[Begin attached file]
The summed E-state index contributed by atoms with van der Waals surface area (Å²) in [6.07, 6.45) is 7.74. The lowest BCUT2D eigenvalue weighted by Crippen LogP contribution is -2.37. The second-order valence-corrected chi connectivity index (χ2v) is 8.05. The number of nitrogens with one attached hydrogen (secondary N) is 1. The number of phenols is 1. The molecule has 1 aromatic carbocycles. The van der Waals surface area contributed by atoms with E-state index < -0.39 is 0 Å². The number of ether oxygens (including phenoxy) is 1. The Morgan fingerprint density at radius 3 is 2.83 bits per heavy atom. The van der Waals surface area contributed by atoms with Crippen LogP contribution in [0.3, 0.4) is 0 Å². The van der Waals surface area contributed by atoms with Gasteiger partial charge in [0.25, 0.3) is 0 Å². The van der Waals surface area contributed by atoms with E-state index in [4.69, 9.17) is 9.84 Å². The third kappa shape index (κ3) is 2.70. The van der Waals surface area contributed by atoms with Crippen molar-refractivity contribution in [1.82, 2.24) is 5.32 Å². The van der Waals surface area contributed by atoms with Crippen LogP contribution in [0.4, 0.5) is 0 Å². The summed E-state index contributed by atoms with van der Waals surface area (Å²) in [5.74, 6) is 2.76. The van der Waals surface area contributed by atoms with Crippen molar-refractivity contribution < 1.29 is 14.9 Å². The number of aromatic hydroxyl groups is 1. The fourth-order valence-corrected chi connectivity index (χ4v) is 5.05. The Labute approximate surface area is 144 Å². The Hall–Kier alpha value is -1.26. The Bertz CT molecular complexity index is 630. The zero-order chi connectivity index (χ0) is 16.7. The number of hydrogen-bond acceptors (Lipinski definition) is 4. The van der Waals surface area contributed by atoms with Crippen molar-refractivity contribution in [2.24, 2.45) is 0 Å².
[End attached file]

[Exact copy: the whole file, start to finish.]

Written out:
The summed E-state index contributed by atoms with van der Waals surface area (Å²) in [6.07, 6.45) is 7.74. The lowest BCUT2D eigenvalue weighted by Crippen LogP contribution is -2.37. The second-order valence-corrected chi connectivity index (χ2v) is 8.05. The number of nitrogens with one attached hydrogen (secondary N) is 1. The number of phenols is 1. The molecule has 1 aromatic carbocycles. The van der Waals surface area contributed by atoms with E-state index < -0.39 is 0 Å². The number of ether oxygens (including phenoxy) is 1. The Morgan fingerprint density at radius 3 is 2.83 bits per heavy atom. The van der Waals surface area contributed by atoms with Crippen LogP contribution in [0.3, 0.4) is 0 Å². The van der Waals surface area contributed by atoms with Gasteiger partial charge in [0.25, 0.3) is 0 Å². The van der Waals surface area contributed by atoms with E-state index in [4.69, 9.17) is 9.84 Å². The third kappa shape index (κ3) is 2.70. The van der Waals surface area contributed by atoms with Crippen molar-refractivity contribution in [1.82, 2.24) is 5.32 Å². The van der Waals surface area contributed by atoms with Crippen LogP contribution in [0.4, 0.5) is 0 Å². The summed E-state index contributed by atoms with van der Waals surface area (Å²) in [5.74, 6) is 2.76. The van der Waals surface area contributed by atoms with Crippen molar-refractivity contribution < 1.29 is 14.9 Å². The number of aromatic hydroxyl groups is 1. The fourth-order valence-corrected chi connectivity index (χ4v) is 5.05. The Labute approximate surface area is 144 Å². The Hall–Kier alpha value is -1.26. The Bertz CT molecular complexity index is 630. The zero-order chi connectivity index (χ0) is 16.7. The number of hydrogen-bond acceptors (Lipinski definition) is 4. The van der Waals surface area contributed by atoms with Crippen molar-refractivity contribution in [2.24, 2.45) is 0 Å².